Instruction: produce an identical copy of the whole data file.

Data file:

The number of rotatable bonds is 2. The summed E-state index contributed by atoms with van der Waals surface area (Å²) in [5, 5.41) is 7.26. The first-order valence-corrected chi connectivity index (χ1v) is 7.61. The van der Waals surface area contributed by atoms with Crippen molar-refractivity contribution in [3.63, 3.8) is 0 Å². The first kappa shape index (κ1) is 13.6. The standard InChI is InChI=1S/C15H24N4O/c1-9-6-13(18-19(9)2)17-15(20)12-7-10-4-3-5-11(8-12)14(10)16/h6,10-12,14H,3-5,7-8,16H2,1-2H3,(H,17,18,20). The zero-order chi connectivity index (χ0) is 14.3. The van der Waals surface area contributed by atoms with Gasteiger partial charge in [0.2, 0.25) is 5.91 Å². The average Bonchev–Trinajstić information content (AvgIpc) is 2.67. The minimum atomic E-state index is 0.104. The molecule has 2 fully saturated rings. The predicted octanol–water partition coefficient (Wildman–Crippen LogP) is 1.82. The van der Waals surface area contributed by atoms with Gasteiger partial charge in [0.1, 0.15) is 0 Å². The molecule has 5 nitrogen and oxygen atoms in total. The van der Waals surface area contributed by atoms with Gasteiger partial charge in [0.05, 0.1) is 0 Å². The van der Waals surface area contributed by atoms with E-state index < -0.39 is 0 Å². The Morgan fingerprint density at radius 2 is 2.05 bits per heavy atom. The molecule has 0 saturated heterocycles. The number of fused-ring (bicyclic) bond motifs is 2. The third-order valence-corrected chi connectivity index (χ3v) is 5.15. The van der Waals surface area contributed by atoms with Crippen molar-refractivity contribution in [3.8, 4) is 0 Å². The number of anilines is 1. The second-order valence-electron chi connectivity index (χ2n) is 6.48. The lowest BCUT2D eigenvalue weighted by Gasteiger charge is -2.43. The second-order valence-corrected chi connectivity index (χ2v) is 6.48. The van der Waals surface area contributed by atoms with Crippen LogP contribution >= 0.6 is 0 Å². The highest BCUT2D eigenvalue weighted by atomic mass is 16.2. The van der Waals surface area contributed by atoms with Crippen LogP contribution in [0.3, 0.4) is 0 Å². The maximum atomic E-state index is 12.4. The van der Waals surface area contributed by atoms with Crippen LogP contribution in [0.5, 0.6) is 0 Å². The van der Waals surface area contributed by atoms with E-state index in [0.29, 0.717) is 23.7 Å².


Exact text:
The number of rotatable bonds is 2. The summed E-state index contributed by atoms with van der Waals surface area (Å²) in [5, 5.41) is 7.26. The first-order valence-corrected chi connectivity index (χ1v) is 7.61. The van der Waals surface area contributed by atoms with Crippen molar-refractivity contribution in [3.63, 3.8) is 0 Å². The first kappa shape index (κ1) is 13.6. The standard InChI is InChI=1S/C15H24N4O/c1-9-6-13(18-19(9)2)17-15(20)12-7-10-4-3-5-11(8-12)14(10)16/h6,10-12,14H,3-5,7-8,16H2,1-2H3,(H,17,18,20). The zero-order chi connectivity index (χ0) is 14.3. The van der Waals surface area contributed by atoms with Gasteiger partial charge in [0.2, 0.25) is 5.91 Å². The average Bonchev–Trinajstić information content (AvgIpc) is 2.67. The minimum atomic E-state index is 0.104. The molecule has 2 fully saturated rings. The predicted octanol–water partition coefficient (Wildman–Crippen LogP) is 1.82. The van der Waals surface area contributed by atoms with Gasteiger partial charge in [0.1, 0.15) is 0 Å². The molecule has 5 nitrogen and oxygen atoms in total. The van der Waals surface area contributed by atoms with Gasteiger partial charge in [0.05, 0.1) is 0 Å². The van der Waals surface area contributed by atoms with E-state index < -0.39 is 0 Å². The Morgan fingerprint density at radius 2 is 2.05 bits per heavy atom. The molecule has 0 saturated heterocycles. The number of fused-ring (bicyclic) bond motifs is 2. The third-order valence-corrected chi connectivity index (χ3v) is 5.15. The van der Waals surface area contributed by atoms with Crippen molar-refractivity contribution in [3.8, 4) is 0 Å². The number of anilines is 1. The second-order valence-electron chi connectivity index (χ2n) is 6.48. The lowest BCUT2D eigenvalue weighted by Gasteiger charge is -2.43. The second-order valence-corrected chi connectivity index (χ2v) is 6.48. The van der Waals surface area contributed by atoms with Crippen LogP contribution >= 0.6 is 0 Å². The highest BCUT2D eigenvalue weighted by atomic mass is 16.2. The van der Waals surface area contributed by atoms with Crippen LogP contribution in [0.3, 0.4) is 0 Å². The maximum atomic E-state index is 12.4. The van der Waals surface area contributed by atoms with Crippen LogP contribution in [0.5, 0.6) is 0 Å². The van der Waals surface area contributed by atoms with E-state index in [0.29, 0.717) is 23.7 Å².